Publix Opinion (Nov 29, 1929)

Record Details:

Something wrong or inaccurate about this page? Let us Know!

Thanks for helping us continually improve the quality of the Lantern search engine for all of our users! We have millions of scanned pages, so user reports are incredibly helpful for us to identify places where we can improve and update the metadata.

Please describe the issue below, and click "Submit" to send your comments to our team! If you'd prefer, you can also send us an email to with your comments.

We use Optical Character Recognition (OCR) during our scanning and processing workflow to make the content of each page searchable. You can view the automatically generated text below as well as copy and paste individual pieces of text to quote in your own work.

Text recognition is never 100% accurate. Many parts of the scanned page may not be reflected in the OCR text output, including: images, page layout, certain fonts or handwriting.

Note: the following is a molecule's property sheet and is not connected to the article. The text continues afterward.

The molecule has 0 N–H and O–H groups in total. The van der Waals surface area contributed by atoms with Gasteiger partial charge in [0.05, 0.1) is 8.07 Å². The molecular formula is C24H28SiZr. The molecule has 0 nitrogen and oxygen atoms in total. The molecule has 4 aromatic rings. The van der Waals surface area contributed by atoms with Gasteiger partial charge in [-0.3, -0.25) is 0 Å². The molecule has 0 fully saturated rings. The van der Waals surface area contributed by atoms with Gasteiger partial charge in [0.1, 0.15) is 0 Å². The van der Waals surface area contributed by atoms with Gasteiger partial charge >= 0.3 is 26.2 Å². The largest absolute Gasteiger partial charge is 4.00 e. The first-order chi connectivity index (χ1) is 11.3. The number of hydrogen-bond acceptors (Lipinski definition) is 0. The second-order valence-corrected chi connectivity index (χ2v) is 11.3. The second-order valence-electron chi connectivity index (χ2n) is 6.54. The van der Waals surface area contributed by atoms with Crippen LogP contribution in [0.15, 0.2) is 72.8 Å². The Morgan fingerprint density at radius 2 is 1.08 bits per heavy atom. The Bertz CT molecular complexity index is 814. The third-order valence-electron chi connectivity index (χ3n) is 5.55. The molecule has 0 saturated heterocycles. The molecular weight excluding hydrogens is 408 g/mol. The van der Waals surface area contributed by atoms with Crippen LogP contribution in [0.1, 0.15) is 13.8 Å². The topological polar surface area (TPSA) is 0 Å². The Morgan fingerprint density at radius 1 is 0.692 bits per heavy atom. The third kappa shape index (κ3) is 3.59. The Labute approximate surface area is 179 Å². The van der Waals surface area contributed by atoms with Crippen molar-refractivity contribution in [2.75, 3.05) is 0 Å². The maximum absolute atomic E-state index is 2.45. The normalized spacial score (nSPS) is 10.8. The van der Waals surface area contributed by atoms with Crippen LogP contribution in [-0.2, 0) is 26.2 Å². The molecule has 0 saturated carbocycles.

PUBLIX OPINION, WEEK OF NOVEMBER 29Tu, 1929 BETTER, CHEAPER SIGNS Here are specimens of the new “stud lighting” sign idea evolved in Chicago, details of which are set forth in an adjoining column. Attention grabbing signs at two-thirds the old cost is the scheme. No. 1 is the “Broadway” sign at the Oriental; No. 2, “Hollywood Revue,” at McVickers; No. 3, “Sherlock Holmes,” at the Chicago; No. 4, “Gold Diggers,” at the Roosevelt, and No. 5, institutional signs at the Central Park. COMBAT MONDAY | SLUMP THIS WAY [| Manager Robert Slote of the @ Publix Hastman Theatre, Roches§ ter, N. Y., has hit upon the effective idea of encouraging theatre parties at his house by holding special nights for factories, depart Here are details of the new ment stores, colleges and fraternal electrical displays with which the organizations. At these performPublix-Balaban & Katz Theatres : bles ances several hundred feet of reel in Chicago are cutting costs and Bs are shown, in addition to the reggelling their programs with at ular show, pertaining particularly least 50 per cent greater adverto and paid for by, that organizatising efficiency. tion. These theatre parties have Some five weeks ago the Pubappreciably added to his gross, belix-Balaban & Katz advertising ing set for his low days if possible. staff at one of their regular ThursSome of the theatre parties alday morning conferences which ready set, and the tickets involved Ww. K. Hollander, director of adare: Daughters of American Revvertising, has instituted, laid out es 5 eee oe soa a campaign of electrical displays ee aS age o. eta reas ed for the front of the theaters which 54 ts 2 = se Ca ee e . ae Lia it was hoped would loose a new ; Bausca omb, . ‘spirit of excitement and exhiliration about the ‘‘fronts.”’ Calling . Ihert 1 in Joe Causal, chief electrician of ew Claudette Colbert im : the firm, the following plan was 7 es Next Chevalier Film evolved: Standard ‘“transparencies’’— -poxes in which electric lights burned through transparent ma terial bearing attraction copy—— were to: be discarded. Livelier, prighter and smarter electrical displays were to be made, even if, e as was then expected, the cost ran higher. ‘Stud Lighting’ ~ Cuts Cost of Good Signs Claudette Colbert, who made so fine an impression in “The Lady Lies’? and who speaks French fluently, will play opposite Maurice Chevalier in his forthcoming ‘‘The Big Pond.” The entire cast of the production will be able to express themselves both in English and in| French making possible a bi-lin7 gual recording. 4 =e et NN A si rections may be given to YOU to , canopy to the front of the house be put into effect in YOUR thea| are the wires which connect with ter. the flasher machine which can be secreted inside the lobby or on top of the canopy. Attract Attention The result was that large signs were made for ““under-canopy”’ ‘displays, larger than on the for“mer “transparencies,” and placed on both sides of long wooden boxes in which were contained electric wiring. Fach letter of the -signs was drilled for electric sock ets—for ‘‘stud-lighting” as it is called. Properly wired to ‘‘flashers’’—apparatus which flashes current on and off in varying speeds —the signs drew astonishing attention from near and far. The whole area under the canopy was brightened and pepped-up. Then when the displays were complete, it was discovered that with all their superior attractions and. effect, they cost fully 33% _ less to operate than had the stand ard “transparencies.” The gain _ in advertising value was by tests 4 ‘ fully 50 per cent greater and yet } . the expense had been sliced by a . third. Based on the experience of the Do It This Way Have your poster man make his sign exactly as for a flat display, A letters larger if anything, copy Not Much Weight prief. Have your house electrician The total weight of the whole drill holes thirteen-sixteenths of | display is not considerable, since an inch in diameter every two it has a light wooden box structand one-half inches center to cen| ure whose two faces are thin cardter in these letters, following the board—and the weight of the design and keeping to the center |lamps and sockets is slight. of each letter. Fix sockets in “Plasher”’ machines which cost these holes—using socket No. around $45 in a size capable of 6000 P.S. intermediate base. This |amply servicing these new ‘‘studsize hole will grip the socket snuglighting’’ signs, are good for years ly ~ and prevent wobbling. In of constant use. In ordering these sockets use 10 watt lamps, “flasher” machines the “‘One-tonumber S11 intermediate base. Three” type of current rotation Wire each word separately in orhas been found best for the averder to get fullest effect from the | ase use. Another advantage of ‘“flasher.’? Sometimes, for variety, “fasher” is that it needs no servwire different letters differently in | ice. Tt operates automatically, each word so that a whirling ef| once started. fect may be obtained. In other Sockets ean be used over and words experiment in order to get | over, the minimum service being novelty into your display. for six weeks. Salvage extends to : Publix-Balaban .& Katz advertisConcealed by flat cardboard posthe lamps also, the only loss being ‘ing department the following di-| ters stretching from under the |the wires and cardboard signs. The wooden box framework can | a ae be employed for months before wearing out. BULL’S EYE | The signs such as are used in ad Publix-Balaban & Katz Theatres, ; as per illustrations on this page, This animated poster on “Sweetie” proved an effective advance are wired and put up by two men display in the lobby of the Paramount Theatre in Detroit. The head in three hours time from the minof Nancy Carroll is stationary and the background is a whirling wheel ute poster copy arrives for the with three colors in glitter, used in the same manner as the animated ets work of drilling socket i|, displays seen in opticians’ windows. This produces varying illusions at 4 _ different speeds. A spot light flashing on the display gives additional About the Cost Such a sign as any shown in the animation to the wheel. illustrations cost only the art work done by poster artists. Electrician’s labor and electrical materials, including everything, amount to $8 a letter. For example the sign “Sherlock Holmes’ at the Chicago Theatre cost $112 for electrical work, which plus $45 for art work, brings the total cost to $167 or less than $24 a day for the week. Or the ‘“‘Broadway” sign, as used at the Oriental Theater in Chicago, cost approximately $100. Labor cost is probably lower in your town. Add to this the saving accomplished over “transparency” signs in reduced electrical current, and something of the economy of this super-advertising service becomes apparent. A careful check-up shows that “stud-lighting’ signs use a third less ‘juice’ than the old transparencies. Flashing on and off, with words and letters alternating, there is an immense amount of time, considering the evening as a whole, in which each bulb is dark. Furthermore, smaller lamps are used in these signs than in transparencies. In the latter larger lamps were necessary to burn through the opaque material, and yet they could never achieve the “eye-smashing”’ power of the new “stud-lighting”’ attraction signs. TIP BRINGS RESULTS Following the suggestion in PUBLIX OPINION of October 11, M. L. Elewitz, publicity director for the Paramount Theatre in Omaha, planted the story, “Talkies Boost Film Stars’ Fan Mail”. The reproduction below, from The Omaha Bee-News, is self explanatory. Mr. Elewitz found the still in the office files. “I want to thank you for the suggestion, he writes, “It proves beyond a doubt what can be done with PUBLIX OPINION’S tps. ee sideman euccpaarermmmarer acai Talkies have trebled Clara Bow’s fan mail. 3 Here are just a few of the ‘begging’ letters she has received since Hollywood ‘became vocal. Clara will come to Omaha next Thursday. in ‘The Saturday Night Kid’’ at the Paramount theater.